Management System Requirements

 

8.1  Options

General: The creation of the ISO 17025 Management System is outlined in this clause. The lab establishes, documents, implements and maintains a management system through a quality manual.

Option A: free-standing Management System option that allows you to retain existing structure.

Option B: ISO 9001 Management System option.


8.2 Management System Documentation

There is a significant difference in the Management System Documentation outlined in ISO/IEC 17025:2017 from ISO 9001:2015.


8.3 Control of Management System Documentation

All documents must be controlled.

Master list of all documents.

Unique identification, effective date and/or revision number, total number of pages, authority for issue.

Reviewed and approved before issue

Right procedures are in the right areas.

Continually review (and revised).

Prompt removal of invalid/obsolete documents - they can't be used!

Archive obsolete documents.

Review and approve changes to documents.

Ensure altered or new text is marked, as practical.

Nature of change needs to be identified.

Computerized systems may be used to maintain documents.


8.4 Control of Records

Documents can be considered living...Records can be considered dead and stored...exhumed once in awhile, but generally out of sight.

Records must be identified, collected, indexed, accessed, stored, maintained and eventually disposed.

Records must be legible, traceable, retrievable, held secure and in confidence.

Technical records are retained and contain sufficient information to establish an audit trail.

Observations, data and calculations are recorded at the time they are made.

Mistakes crossed out, corrected and initialed/signed.

Keep records for measurements, observations and customer information.

Use a pen.

Initial the records so that they are traceable and include date.


8.5 Actions to Address Risks and Opportunities

Consider the risks and opportunities associated with lab activities.

Plan actions to address risks and opportunities.

Take actions to address risks and opportunities.


8.6 Improvement

Laboratories will need to demonstrate continual improvement. The quality program should provide for the process and requirements for changing and improving the program. Levels of authority and responsibility are delineated and the personnel directly involved in the changes are identified. Quality program documentation will need revision as changes in procedures are made. Measurables for quality improvement should be established, monitored, and reported to management. Each successive round of assessment should result in the quality system itself becoming better.


8.7 Corrective Action

Cause Analysis - an example of a Cause and Effect diagram developed by Microsoft Corporation.

Selection and Implementation of Corrective Actions - deficiencies in the management system are considered nonconformities requiring corrective action(s). ISO 17025 must be in place for a laboratory to be operational. Deficiencies or problems with these systems would require correction, but not corrective action.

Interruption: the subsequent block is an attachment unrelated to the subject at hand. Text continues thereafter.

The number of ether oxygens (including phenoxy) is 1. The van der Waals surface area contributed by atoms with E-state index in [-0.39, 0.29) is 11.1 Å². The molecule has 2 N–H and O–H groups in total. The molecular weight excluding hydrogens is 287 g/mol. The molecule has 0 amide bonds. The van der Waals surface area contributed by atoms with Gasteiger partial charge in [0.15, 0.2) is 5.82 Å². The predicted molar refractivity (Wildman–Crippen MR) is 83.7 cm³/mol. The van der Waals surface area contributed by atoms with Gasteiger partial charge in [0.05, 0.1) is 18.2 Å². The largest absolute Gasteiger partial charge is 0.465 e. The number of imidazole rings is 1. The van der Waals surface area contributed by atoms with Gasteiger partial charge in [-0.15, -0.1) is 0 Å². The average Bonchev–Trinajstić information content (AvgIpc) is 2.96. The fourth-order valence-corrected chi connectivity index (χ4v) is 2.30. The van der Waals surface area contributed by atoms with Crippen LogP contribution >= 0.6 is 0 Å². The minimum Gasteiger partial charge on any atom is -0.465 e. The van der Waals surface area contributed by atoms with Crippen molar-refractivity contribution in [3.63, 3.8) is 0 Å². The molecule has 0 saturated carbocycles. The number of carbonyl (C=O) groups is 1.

Monitoring of Corrective Actions

Additional Audits


8.8 Internal Audits

The internal audit serves as the lab's way of determining the correct implementation of its management system. This audit is carried out in accordance with a defined procedure and is conducted at predetermined dates. The essential outcome is to determine whether the lab complies with its own management system and the requirements of ISO 17025.

Every lab should include performance and systems audits in its quality assurance program. It is suggested that the following be considered:
1. The use of trained auditors to conduct performance and system internal audits, with performance audits conducted by lab personnel independent of the activity audited and system audits by an audit unit or Quality Assurance Officer reporting directly to a level of management above the lab level.
2. Performance audits covered on a regular basis for all analysts, including such items as review of written analytical reports, oral review of analytical reports on-site work reviews, check sample examinations, and intra- and interlaboratory proficiency sample review.
3. System audits be well planned and conducted by a trained audit team in order to minimize the disruption of the lab's operations.
4. Audit observations be based on the standard against which the lab is being audited.
5. The site visit be constructive and lab personnel be briefed on observations before the team leaves.
6. The report of the audit be prepared as quickly as possible and submitted to the facility for comment.
7. The report highlight deficiencies in operations on a priority basis and make recommendations for corrective actions.
8. Disagreements on findings be resolved before the report is completed and submitted to management.
9. Follow-up site visits be conducted to see that appropriate corrections were made.

Labs that do not have the internal resources to complete an audit can hire an outside auditor/consultant to perform their internal audits.


8.9 Management Review

Management reviews are ISO 17025's way of ensuring that the laboratory is involved in continuous process improvement. Like Preventive Action, management reviews tend to seek out areas for improvement rather than simply responding to issues of compliance.

ISO 17025 Quality Manual Template